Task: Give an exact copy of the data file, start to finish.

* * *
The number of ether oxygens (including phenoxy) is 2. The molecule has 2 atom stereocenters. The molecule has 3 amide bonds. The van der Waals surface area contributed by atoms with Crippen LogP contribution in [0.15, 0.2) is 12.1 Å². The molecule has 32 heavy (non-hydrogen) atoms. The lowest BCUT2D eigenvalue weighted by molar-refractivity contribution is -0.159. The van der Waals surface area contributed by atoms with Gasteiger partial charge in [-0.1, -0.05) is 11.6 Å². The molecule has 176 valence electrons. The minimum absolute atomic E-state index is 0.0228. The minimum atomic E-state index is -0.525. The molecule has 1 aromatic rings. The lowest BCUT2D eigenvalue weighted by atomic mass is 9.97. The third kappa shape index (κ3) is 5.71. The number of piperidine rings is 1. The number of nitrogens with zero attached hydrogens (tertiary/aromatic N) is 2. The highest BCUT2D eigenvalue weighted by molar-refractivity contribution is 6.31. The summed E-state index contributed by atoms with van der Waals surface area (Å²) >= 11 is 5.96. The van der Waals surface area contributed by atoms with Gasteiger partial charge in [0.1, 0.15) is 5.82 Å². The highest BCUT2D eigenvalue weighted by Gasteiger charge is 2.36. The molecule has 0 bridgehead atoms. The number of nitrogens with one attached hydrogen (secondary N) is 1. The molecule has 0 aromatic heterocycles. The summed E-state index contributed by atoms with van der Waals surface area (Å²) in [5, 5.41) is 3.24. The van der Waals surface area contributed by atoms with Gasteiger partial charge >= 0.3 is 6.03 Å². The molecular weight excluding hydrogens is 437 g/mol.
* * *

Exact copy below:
The number of ether oxygens (including phenoxy) is 2. The molecule has 2 atom stereocenters. The molecule has 3 amide bonds. The van der Waals surface area contributed by atoms with Crippen LogP contribution in [0.15, 0.2) is 12.1 Å². The molecule has 32 heavy (non-hydrogen) atoms. The lowest BCUT2D eigenvalue weighted by molar-refractivity contribution is -0.159. The van der Waals surface area contributed by atoms with Gasteiger partial charge in [-0.1, -0.05) is 11.6 Å². The molecule has 176 valence electrons. The minimum absolute atomic E-state index is 0.0228. The minimum atomic E-state index is -0.525. The molecule has 1 aromatic rings. The lowest BCUT2D eigenvalue weighted by atomic mass is 9.97. The third kappa shape index (κ3) is 5.71. The number of piperidine rings is 1. The number of nitrogens with zero attached hydrogens (tertiary/aromatic N) is 2. The highest BCUT2D eigenvalue weighted by molar-refractivity contribution is 6.31. The summed E-state index contributed by atoms with van der Waals surface area (Å²) >= 11 is 5.96. The van der Waals surface area contributed by atoms with Gasteiger partial charge in [0.1, 0.15) is 5.82 Å². The highest BCUT2D eigenvalue weighted by Gasteiger charge is 2.36. The molecule has 0 bridgehead atoms. The number of nitrogens with one attached hydrogen (secondary N) is 1. The molecule has 0 aromatic heterocycles. The summed E-state index contributed by atoms with van der Waals surface area (Å²) in [5, 5.41) is 3.24. The van der Waals surface area contributed by atoms with Gasteiger partial charge >= 0.3 is 6.03 Å². The molecular weight excluding hydrogens is 437 g/mol.